Strategi Penilaian• Avoid grading systems that put students incompetition with their classmates and limitthe number of high grades.– These normative systems, such as grading on thecurve, work against collaborative learning strategiesthat have been shown to be effective in promotingstudent learning.– Normative grading produces undesirableconsequences for many students, such as reducedmotivation to learn, debilitating evaluation anxiety,decreased ability to use feedback to improve learning,and poor social relationships. (Sources: Crooks,1988; McKeachie, 1986)
Strategi Penilaian• Try not to overemphasize grades. Explain toyour class the meaning of and basis for gradesand the procedures you use in grading.– Once you have explained your policies, avoidstressing grades or excessive talk about grades,which only increases students anxieties anddecreases their motivation to do something for its ownsake rather than to obtain an external reward such asa grade. (Sources: Allen and Rueter, 1990; Fuhrmannand Grasha, 1983)
Strategi Penilaian• Keep students informed of theirprogress throughout the term.– For each paper, assignment, midterm, orproject that you grade, give students a senseof what their score means.– By keeping students informed throughout theterm, you also prevent unpleasant surprisesat the end. (Sources: Lowman, 1984; Shea,1990)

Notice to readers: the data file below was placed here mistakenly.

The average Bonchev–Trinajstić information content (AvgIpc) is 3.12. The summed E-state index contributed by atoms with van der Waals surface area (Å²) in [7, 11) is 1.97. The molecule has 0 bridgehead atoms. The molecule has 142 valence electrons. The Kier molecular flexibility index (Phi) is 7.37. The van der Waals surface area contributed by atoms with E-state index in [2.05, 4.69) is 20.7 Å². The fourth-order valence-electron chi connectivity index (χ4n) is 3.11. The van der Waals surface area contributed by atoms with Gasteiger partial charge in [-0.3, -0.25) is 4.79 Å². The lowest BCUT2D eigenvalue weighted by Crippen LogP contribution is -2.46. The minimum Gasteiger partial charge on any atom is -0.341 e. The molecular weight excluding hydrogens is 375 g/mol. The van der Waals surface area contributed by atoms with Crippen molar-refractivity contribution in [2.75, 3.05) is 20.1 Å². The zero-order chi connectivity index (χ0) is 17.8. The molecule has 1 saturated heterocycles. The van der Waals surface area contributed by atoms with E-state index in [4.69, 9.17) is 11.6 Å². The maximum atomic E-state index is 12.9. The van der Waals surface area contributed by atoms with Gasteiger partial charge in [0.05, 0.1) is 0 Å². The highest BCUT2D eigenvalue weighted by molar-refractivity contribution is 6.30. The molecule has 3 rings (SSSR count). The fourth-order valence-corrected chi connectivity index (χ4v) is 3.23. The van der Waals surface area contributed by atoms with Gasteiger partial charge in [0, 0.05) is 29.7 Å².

Mengatasi Complain Nilai• Clearly state grading procedures in your coursesyllabus, and go over this information in class.– Students want to know how their grades will bedetermined, the weights of various tests andassignments, and the model of grading you will beusing to calculate their grades: will the class begraded on a curve or by absolute standards?– If you intend to make allowances for extra credit, lateassignments, or revision of papers, clearly state yourpolicies.– Set policies on late work. Will you refuse to acceptany late work? Deduct points according to how latethe work is submitted? Handle late work on a case-by-case basis? Offer a grace period?
Mengatasi Complain Nilai• Avoid modifying your grading policiesduring the term.– Midcourse changes may erode studentsconfidence in your fairness, consistency,objectivity, and organizational skills. If youmust make a change, give your students acomplete explanation. (Source: Frisbie,Diamond, and Ory, 1979)